Direction: Q (Quashiq Mukherjee)
Actors: Joyraj Bhattacharya, Soumyak Kanti DeBiswas, Tinu Verghese, Imaad Shah
Tagore’s play, Tasher Desh (The Land of Cards), from which Q takes his source material, is supremely absurd and satirical. There is influence from Lewis Caroll – in its fantastic settings and characters borrowed from playing cards. But Tagore creates a world that’s not just bizarre but symbolically dystopian (the kind Samuel Beckett would go on to create later in plays like Waiting for Godot). Tasher Desh isn’t so much anti-establishment as it is anti-totalitarian and anti-unreason. It provokes, it makes you question, it celebrates chaos over insipid subjugation to order.
It is also right down self-appointed agent provocateur Q’s alley. He decides to amp up the absurdity – “Tagore on an acid trip” is how he reportedly describes it. His first film, Gandu, was proof that he doesn’t play by rules. What he creates here seems less like a film and more like a 112-minute video installation, even an electronica video mixtape. While he keeps the original story progression, he breaks down the linear narrative. He uses black-and-white, quite effectively, to portray a world without; and a colour-saturated kaleidoscope of visuals to look within, down the rabbit hole of the mind’s eye.
A narrator watches the sameness of trains as the story plays in his head. A prince, tired of the monotony of his existence, leaves the kingdom with a friend, only to end up in the absurd land of cards, where everyone is in uniform, and uniformly painted white, where things happen because that’s the “niyom” (rule). Into this zombified existence, the prince breathes laughter and sings of dis-order in the ears of the queen and the princesses.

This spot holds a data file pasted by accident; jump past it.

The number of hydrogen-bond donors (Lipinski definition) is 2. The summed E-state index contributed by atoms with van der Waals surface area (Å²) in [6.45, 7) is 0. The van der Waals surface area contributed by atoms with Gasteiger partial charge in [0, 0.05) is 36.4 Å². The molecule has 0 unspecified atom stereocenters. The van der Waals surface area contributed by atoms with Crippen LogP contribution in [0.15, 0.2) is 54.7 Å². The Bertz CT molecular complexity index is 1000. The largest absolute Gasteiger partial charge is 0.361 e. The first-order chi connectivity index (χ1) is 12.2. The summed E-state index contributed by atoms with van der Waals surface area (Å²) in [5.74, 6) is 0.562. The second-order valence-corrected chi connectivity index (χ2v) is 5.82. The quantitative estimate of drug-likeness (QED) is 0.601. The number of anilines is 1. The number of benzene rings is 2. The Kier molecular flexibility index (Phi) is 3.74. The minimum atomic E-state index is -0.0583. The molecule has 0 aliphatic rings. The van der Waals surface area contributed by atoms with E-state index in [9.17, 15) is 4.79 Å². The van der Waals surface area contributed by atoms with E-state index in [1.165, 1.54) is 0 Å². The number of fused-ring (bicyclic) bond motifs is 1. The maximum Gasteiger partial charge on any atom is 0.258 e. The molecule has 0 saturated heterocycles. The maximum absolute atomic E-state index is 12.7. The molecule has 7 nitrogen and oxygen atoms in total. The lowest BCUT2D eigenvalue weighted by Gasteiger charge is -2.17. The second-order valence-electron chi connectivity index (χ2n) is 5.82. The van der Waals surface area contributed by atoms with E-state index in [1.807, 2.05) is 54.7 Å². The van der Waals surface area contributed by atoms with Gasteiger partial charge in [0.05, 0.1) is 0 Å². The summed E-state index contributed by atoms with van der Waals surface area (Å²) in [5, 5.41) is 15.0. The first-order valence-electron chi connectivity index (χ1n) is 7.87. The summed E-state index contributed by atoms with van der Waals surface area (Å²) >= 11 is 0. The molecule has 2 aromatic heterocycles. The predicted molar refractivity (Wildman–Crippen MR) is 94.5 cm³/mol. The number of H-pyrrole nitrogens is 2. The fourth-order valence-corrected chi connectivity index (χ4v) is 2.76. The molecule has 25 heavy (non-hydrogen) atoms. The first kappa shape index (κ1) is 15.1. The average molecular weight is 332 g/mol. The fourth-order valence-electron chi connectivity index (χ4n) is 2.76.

But Q’s Tasher Desh is less story, more abstract visuals. He’s like a postmodern artist telling you to ‘go figure’. So you have dialogue and visuals repeated with a shift in perspective (the film is in Bengali, subtitled in Hindi and in English), and a long shot of a table tennis game as a metaphor of sameness. Yet, at times, he seems to be trying too hard to shock, like a man who will come naked to a black-tie affair to make a self-convinced statement about upturning the social order.
As the women, led by Horotoni (Ace of Hearts), find liberation, they shed uniforms and parade around in seductive lingerie. An indulgent wet dream ensues, like an extended Axe commercial. The clan of cards becomes a clan of models – cast for their looks, in spite of some terrible Bengali accents.
Yet, the anti-fascist message drives home, there are some arresting visuals, and the trippy versions of Rabindrasangeet are remarkable. Now, if only the artist wasn’t trying so bloody hard to look clever.